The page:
Wiborg v. United States
Annotate this Case
163 U.S. 632 (1896)
- Syllabus |
U.S. Supreme Court
Wiborg v. United States, 163 U.S. 632 (1896)
Wiborg v. United States
Submitted May 18, 1896
Decided May 25, 1896
163 U.S. 632
The several acts described in and made punishable by Rev.Stat. § 5286, are stated therein separately and disjunctively, connected by the conjunction "or." The indictment in this case, charging that the defendants committed some of those acts, connects them by the conjunction "and." No question of duplicity was raised by the defendants' counsel. The trial judge instructed the jury that the evidence would not justify a conviction of anything more than providing the means for, or aiding the military expeditions set forth in the indictment, by furnishing transportation for their men, etc. Held that the verdict could not be disturbed on the ground that more than one offense was included in the same count of the indictment.
Providing, or preparing the means of transportation for such a military expedition or enterprise as is referred to in Rev.Stat. § 5286 is one of the forms of provision or preparation therein denounced.
A hostile expedition, dispatched from a port of the United States, is within the words "carried on from thence."
A body of men went on board a tug in a port of the United States, loaded with arms; were taken by it thirty or forty miles and out to sea; met a steamer outside the three mile limit by prior arrangement; boarded her with the arms, opened the boxes and distributed the arms among themselves; drilled to some extent; were apparently officered, and then, as preconcerted, disembarked to effect an armed landing on the coast of Cuba when the United States were at peace with Spain. Held that this constituted a military expedition or enterprise within the provisions of the Revised Statutes.
On the question whether the defendants aided the expedition with knowledge of the facts, the jury were instructed that they must acquit unless they were satisfied beyond reasonable doubt that defendants, when they left Philadelphia, had knowledge of the expedition and its objects and had arranged and provided for its transportation. Held that the defendants had no adequate ground of complaint on this branch of the case.
A statement of facts by the court in a recapitulation of the evidence, based on uncontradicted testimony, no rule of law being incorrectly stated and the facts being submitted to the determination of the jury, is not open to exception.
The ruling in Simmons v. United States, 142 U. S. 148, that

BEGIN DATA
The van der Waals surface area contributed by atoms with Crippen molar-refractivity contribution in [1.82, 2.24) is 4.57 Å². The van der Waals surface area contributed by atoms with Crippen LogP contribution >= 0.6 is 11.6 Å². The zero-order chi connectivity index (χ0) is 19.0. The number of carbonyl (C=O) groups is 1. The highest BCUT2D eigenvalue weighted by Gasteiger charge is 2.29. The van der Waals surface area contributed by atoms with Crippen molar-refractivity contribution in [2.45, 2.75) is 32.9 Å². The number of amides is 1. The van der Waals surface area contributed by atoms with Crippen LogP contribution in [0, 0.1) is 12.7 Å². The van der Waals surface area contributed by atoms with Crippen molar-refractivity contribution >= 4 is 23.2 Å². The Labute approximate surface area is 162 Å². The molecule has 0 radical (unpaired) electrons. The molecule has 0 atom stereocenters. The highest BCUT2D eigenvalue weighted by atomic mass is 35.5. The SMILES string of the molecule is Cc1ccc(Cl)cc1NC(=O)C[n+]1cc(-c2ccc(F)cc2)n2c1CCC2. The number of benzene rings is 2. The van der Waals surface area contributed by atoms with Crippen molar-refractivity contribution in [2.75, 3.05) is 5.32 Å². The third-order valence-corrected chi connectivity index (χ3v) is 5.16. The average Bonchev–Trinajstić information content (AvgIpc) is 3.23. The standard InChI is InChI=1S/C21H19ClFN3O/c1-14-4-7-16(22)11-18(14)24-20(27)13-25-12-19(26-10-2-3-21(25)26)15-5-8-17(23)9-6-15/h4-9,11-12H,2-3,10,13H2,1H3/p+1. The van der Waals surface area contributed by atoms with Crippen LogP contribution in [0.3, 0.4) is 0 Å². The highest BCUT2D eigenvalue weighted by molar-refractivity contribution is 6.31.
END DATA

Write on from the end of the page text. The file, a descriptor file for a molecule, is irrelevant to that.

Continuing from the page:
"the judge presiding at a trial, civil or criminal, in any court of the United States, may express his opinion to the jury upon the questions of fact which he submits
to their determination"
applied to statements by the court below in its charge in this case.
Assuming that a secret combination between the party and the captain or officers of the Horsa had been proven, then, on the question whether such combination was lawful or not, the declarations of those engaged in it explanatory of acts done in furtherance of its object were competent.
Where a plain error has been committed in a matter vital to defendants, this Court is at liberty to correct it, although the question may not be properly raised, and being of opinion that adequate proof of guilty knowledge or participation on the part of the mates is not shown by the record, it reverses the judgment as to them, although no exception was taken.
Wiborg, the captain, and Petersen and Johansen, the mates, of the steamer Horsa, were indicted in the District Court of the United States for the Eastern District of Pennsylvania, under section 5286 of the Revised Statutes. The indictment charged that defendants,
"mariners at the district aforesaid, and within the jurisdiction of this Court, did, within the territory and jurisdiction of the United States, to-wit at the port of Philadelphia, Pennsylvania, within the district aforesaid, begin, set on foot, and provide and prepare the means for a certain military expedition and enterprise to be carried on from thence against the territory and dominions of a foreign prince, to-wit, against the Island of Cuba, the said Island of Cuba being then and there the territory and dominions of the King of Spain, the said United States being then and there at peace with the King of Spain, contrary to the form of the act of Congress in such case made and provided, and against the peace and dignity of the United States of America."
They were tried before Judge Butler and a jury, and convicted. Motions in arrest of judgment and for a new trial were severally made and overruled, and defendants were sentenced to pay fines and to serve terms in the state penitentiary. This writ of error was thereupon sued out, and defendants admitted to bail.
The Horsa was a Danish steamer, sailing under the Danish flag, and defendant Wiborg, its captain, was a subject of the King of Denmark, as were also his codefendants, as claimed by their counsel.